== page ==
1. This rule is directed against the order, dated 1st December 1939, made by the learned Sessions Judge of Khulna, by which he affirmed the convictions of the petitioners under Section 188, I.P.C. The case for the prosecution was to the effect that the petitioners had disobeyed an order promulgated by the Sub-divisional Magistrate of Khulna prohibiting the holding of a hat at Domraon which had been established as a rival hat to another hat which is known as the Gazirhat. It was alleged that the prohibitory order was issued by the Sub-divisional Magistrate on 8th May 1939 and that thereby certain specially named persons and the public generally had bean forbidden to hold the rival hat at Domraon on Fridays and Mondays and had also been ordered to abstain from certain other acts set forth in the order. It was alleged that this order has been duly promulgated in the locality on 12th May 1939, but that in spite of its promulgation the petitioners (who are members of the general public) had disobeyed it and had therefore rendered themselves liable to prosecution under Section 188, I.P.C.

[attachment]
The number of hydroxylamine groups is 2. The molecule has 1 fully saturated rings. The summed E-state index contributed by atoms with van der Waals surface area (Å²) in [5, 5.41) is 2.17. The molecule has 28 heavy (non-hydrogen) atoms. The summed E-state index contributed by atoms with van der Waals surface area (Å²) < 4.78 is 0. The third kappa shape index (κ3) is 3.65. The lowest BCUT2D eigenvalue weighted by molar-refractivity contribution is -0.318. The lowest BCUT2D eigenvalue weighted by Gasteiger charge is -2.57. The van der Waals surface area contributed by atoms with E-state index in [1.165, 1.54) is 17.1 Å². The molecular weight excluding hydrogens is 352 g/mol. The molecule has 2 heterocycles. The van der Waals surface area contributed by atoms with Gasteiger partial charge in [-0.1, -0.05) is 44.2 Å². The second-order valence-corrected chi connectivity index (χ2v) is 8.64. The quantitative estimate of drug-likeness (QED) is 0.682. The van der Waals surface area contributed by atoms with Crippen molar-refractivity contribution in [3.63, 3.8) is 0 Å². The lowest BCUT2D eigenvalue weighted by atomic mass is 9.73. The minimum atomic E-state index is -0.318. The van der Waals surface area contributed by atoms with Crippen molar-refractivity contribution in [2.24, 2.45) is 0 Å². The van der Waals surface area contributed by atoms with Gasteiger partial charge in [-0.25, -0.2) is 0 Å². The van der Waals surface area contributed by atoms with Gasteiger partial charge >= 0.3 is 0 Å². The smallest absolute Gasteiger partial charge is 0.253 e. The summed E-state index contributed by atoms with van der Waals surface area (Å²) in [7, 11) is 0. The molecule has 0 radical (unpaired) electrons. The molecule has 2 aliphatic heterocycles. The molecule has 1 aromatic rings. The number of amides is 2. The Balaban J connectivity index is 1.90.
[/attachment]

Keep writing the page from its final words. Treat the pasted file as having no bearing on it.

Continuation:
2. The case for the defence was mainly to the effect that the order had not been disobeyed and that, in any case, it was an invalid order and had not been properly promulgated in accordance with the provisions of the law. The case for the defence was rejected by both the Courts below and the petitioners were convicted under Section 188, I.P.C., and were sentenced to pay fines or, in default to undergo various periods of imprisonment.
3. Two points have been pressed by the learned advocate for the petitioners in connexion with this rule. In the first place he contends that the order was not properly promulgated in accordance with the provisions of the Criminal Procedure Code and he further contends that the order itself is invalid as it is not in proper form and gives insufficient information to the members of the public regarding the acts from which they had been ordered to abstain. In this connexion, it may be mentioned that these arguments are mainly based on the assumption that the notice which was actually promulgated was not the order recorded by the learned Magistrate on 8th May 1939 but an inadequate precis thereof contained in a parwana, dated 9th May 1939. It may be noted that the learned advocate does not contend that disobedience of the order did not tend to cause the requisite consequences for which provision is made in Section 188, I.P.C., As regards the promulgation of the order it appears that, on 8th May 1939 the learned Sub-Divisional Magistrate came to the conclusion that it was necessary to issue a prohibitory order restraining certain persons and the public generally, from holding or attending the rival hat at Domraon and he drew up a formal order with regard to this matter which is in the following terms: